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    Apr 2009
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    how bout golf courses and more parks along the beach!!! I support open space. Screw these greedy developers! What happened in Long Branch with the eminent domain abuse is a freaking travesty! All in the name of what?..increased tax revenue? What has this "tax revenue" done? Lined the pockets of the govt workers and their ever expanding pensions. Broadway still sucks..schools still suck and more bennys in town.

  5. #25
    Quote Originally Posted by mitchell View Post
    Sorry...

    There are a lot of concepts out there related to managing barrier islands in concert with natural processes rather than against them.

    -"Rolling easements". The idea here is you bought property on a moving landform, so you shouldn't expect permanence. Front row owners have an erosion easement recorded on your title that essentially says within 50 years your land will be in the ocean so it LEGALLY becomes public land. The market price of your property adjusts (downward) since what you own now is just a few decades of oceanfront land, not "forever". You can imagine how popular this concept is.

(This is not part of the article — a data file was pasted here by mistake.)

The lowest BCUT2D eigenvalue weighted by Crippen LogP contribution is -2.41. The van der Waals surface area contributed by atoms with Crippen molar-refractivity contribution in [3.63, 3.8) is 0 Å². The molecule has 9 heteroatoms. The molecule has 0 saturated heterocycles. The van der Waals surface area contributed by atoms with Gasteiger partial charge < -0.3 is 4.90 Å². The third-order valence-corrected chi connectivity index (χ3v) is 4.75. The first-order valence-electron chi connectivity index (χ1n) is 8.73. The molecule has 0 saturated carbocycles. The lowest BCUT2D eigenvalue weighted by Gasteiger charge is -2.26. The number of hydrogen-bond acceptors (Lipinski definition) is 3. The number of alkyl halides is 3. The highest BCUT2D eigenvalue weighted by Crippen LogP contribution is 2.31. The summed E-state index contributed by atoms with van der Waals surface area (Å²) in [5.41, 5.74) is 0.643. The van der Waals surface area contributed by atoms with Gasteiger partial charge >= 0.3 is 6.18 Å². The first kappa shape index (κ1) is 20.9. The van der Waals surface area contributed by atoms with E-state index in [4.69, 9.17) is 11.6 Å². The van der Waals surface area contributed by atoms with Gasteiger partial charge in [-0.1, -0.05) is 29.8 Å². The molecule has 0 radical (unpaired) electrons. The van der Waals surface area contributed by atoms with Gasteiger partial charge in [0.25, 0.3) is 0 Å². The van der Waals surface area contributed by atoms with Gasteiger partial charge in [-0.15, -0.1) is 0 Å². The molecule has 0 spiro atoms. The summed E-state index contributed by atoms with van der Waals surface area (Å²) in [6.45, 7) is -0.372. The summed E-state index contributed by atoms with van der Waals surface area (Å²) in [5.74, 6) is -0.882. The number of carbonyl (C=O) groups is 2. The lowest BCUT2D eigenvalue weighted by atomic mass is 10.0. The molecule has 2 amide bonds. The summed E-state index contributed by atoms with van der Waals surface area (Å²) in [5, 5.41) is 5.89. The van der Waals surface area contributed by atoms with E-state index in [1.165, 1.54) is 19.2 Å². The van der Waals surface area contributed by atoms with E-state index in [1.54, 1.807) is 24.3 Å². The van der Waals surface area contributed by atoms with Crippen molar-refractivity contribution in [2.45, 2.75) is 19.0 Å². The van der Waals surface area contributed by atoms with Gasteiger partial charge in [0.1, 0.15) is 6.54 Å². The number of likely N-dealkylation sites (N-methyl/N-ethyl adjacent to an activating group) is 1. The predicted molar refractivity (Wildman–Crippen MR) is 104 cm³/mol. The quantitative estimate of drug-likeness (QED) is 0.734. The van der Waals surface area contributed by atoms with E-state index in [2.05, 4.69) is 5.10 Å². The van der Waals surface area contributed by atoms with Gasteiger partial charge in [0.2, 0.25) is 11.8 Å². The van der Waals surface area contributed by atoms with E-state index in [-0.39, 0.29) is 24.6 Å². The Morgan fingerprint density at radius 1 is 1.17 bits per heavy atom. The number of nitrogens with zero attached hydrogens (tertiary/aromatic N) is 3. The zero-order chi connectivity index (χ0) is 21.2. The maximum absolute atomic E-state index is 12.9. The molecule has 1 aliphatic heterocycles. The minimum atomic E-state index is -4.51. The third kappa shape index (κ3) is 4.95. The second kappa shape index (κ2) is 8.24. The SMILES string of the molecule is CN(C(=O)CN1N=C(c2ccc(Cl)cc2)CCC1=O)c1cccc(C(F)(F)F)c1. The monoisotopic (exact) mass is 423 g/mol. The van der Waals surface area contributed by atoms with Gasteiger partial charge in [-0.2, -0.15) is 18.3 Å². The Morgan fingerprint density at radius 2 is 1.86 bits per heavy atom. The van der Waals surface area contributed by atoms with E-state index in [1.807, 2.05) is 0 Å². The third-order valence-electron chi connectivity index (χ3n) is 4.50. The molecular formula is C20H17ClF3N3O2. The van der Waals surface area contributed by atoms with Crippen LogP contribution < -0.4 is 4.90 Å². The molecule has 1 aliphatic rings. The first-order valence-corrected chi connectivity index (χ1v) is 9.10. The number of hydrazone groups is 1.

-strategically stop excavating the sand off barrier island land, roads, where practical. Sand overwash is the process that barrier islands experience to rise vertically to keep pace with sea level rise. By excavating back down to some fixed elevation after every major event we are gradually floodiing ourselves, and building future New Orleans. Needless to say this hasn't been implemented much, although OCMD tried to pass an ordinance that when you tore down a house, you had to fill the lot to a higher elevation before you rebuilt.